The IP High Court first established the general grounds for the enforcement of essential patents, considering their importance in implementing the relevant standards of standards-setting organisations.

First, with regard to an injunction, the IP High Court ruled that a patent holder may not seek an injunction based on its essential patent if the alleged infringer has proved that the patent holder made a FRAND declaration on the essential patent and the alleged infringer is willing to obtain a licence for the essential patent under FRAND terms.

Second, with regard to damages, the court ruled that the holder of an essential patent may not seek damages that exceed the amount of royalty that may be charged under FRAND terms unless there are exceptional circumstances (eg, the alleged infringer had no intention of obtaining a licence for the essential patent). However, the patent holder may seek damages up to the amount of royalties that may be charged under FRAND terms unless it is found significantly unfair to allow it to do so.

Based on these general ideas on essential patents, and presuming that Apple had continued to negotiate and propose royalty rates, the IP High Court then found that Apple did intend to obtain a licence for Samsung’s patent and therefore Samsung could not seek an injunction. The court dismissed Samsung’s appeal on the preliminary injunction case.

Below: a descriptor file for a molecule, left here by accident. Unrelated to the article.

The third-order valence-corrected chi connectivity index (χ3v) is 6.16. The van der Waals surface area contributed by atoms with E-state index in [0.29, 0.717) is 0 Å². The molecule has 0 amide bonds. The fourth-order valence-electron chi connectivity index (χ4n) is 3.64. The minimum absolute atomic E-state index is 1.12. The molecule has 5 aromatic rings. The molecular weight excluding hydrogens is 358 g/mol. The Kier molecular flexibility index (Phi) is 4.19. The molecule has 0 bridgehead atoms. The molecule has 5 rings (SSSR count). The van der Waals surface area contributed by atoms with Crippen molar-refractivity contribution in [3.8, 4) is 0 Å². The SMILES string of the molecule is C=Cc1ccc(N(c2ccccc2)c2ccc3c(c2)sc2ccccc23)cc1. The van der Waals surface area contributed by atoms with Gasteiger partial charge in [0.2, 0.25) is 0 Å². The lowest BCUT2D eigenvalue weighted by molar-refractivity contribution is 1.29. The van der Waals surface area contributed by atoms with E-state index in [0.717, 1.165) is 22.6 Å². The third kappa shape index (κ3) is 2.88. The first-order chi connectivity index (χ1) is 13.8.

It also found that there were no exceptional circumstances indicating that Apple did not intend to obtain a licence for the essential patent and it was unfair to allow Samsung to seek damages amounting to royalties given that it would not disclose its licence agreements with others to Apple. As a result, Samsung could seek only damages up to the amount of royalties that could be charged under FRAND terms. The IP High Court calculated the damages amounting to royalties under FRAND terms, taking into account the contribution of the UMTS standard to Apple’s products and the contribution of Samsung’s patent, as well as the need to limit total royalties of all essential patents to a certain threshold amount. If the contents of the other essential patents are not clear, then the value of each essential patent should be assumed to be equal. The IP High Court thus partially overturned the Tokyo District Court’s decision on the declaratory judgment case.

There have been many arguments in Japan as to the extent to which essential patents can be enforced and these latest decisions provide valuable guidance. They suggest that holders of essential patents may claim only damages equivalent to royalties that may be charged under FRAND terms and are prohibited from seeking injunctions. These decisions directly tackle the abuse of essential patents. So-called patent trolls holding essential patents will be unable to seek injunctions abusively in order to pressure potential infringers – such as manufacturers, distributors and importers of products subject to standards set out by standard organisations – and subject them to unreasonably steep royalties.

Masahito Imai is a senior associate with Hogan Lovells, in Tokyo